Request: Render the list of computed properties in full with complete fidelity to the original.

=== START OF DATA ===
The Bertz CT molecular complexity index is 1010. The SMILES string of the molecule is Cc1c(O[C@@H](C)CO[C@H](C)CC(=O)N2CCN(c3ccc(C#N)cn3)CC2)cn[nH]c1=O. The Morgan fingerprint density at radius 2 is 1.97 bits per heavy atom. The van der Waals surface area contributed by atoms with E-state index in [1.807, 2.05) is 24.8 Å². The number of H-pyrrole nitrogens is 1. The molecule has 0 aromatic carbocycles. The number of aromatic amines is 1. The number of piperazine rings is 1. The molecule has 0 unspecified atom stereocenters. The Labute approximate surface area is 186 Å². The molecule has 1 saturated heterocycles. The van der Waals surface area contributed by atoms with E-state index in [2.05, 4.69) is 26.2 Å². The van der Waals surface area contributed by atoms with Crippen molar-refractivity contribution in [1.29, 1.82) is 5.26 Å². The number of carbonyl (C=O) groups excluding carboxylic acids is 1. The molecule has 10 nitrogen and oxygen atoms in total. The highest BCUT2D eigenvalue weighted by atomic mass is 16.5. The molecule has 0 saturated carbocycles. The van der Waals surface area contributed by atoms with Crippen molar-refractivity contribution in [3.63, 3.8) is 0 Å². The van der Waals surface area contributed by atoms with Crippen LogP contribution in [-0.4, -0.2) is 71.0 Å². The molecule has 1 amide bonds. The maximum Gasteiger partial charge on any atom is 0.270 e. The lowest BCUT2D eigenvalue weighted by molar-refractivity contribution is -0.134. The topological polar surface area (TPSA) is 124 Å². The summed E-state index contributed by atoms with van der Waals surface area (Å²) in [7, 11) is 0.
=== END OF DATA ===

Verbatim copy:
The Bertz CT molecular complexity index is 1010. The SMILES string of the molecule is Cc1c(O[C@@H](C)CO[C@H](C)CC(=O)N2CCN(c3ccc(C#N)cn3)CC2)cn[nH]c1=O. The Morgan fingerprint density at radius 2 is 1.97 bits per heavy atom. The van der Waals surface area contributed by atoms with E-state index in [1.807, 2.05) is 24.8 Å². The number of H-pyrrole nitrogens is 1. The molecule has 0 aromatic carbocycles. The number of aromatic amines is 1. The number of piperazine rings is 1. The molecule has 0 unspecified atom stereocenters. The Labute approximate surface area is 186 Å². The molecule has 1 saturated heterocycles. The van der Waals surface area contributed by atoms with E-state index in [2.05, 4.69) is 26.2 Å². The van der Waals surface area contributed by atoms with Crippen molar-refractivity contribution in [1.29, 1.82) is 5.26 Å². The number of carbonyl (C=O) groups excluding carboxylic acids is 1. The molecule has 10 nitrogen and oxygen atoms in total. The highest BCUT2D eigenvalue weighted by atomic mass is 16.5. The molecule has 0 saturated carbocycles. The van der Waals surface area contributed by atoms with Crippen molar-refractivity contribution in [3.63, 3.8) is 0 Å². The van der Waals surface area contributed by atoms with Crippen LogP contribution in [-0.4, -0.2) is 71.0 Å². The molecule has 1 amide bonds. The maximum Gasteiger partial charge on any atom is 0.270 e. The lowest BCUT2D eigenvalue weighted by molar-refractivity contribution is -0.134. The topological polar surface area (TPSA) is 124 Å². The summed E-state index contributed by atoms with van der Waals surface area (Å²) in [7, 11) is 0.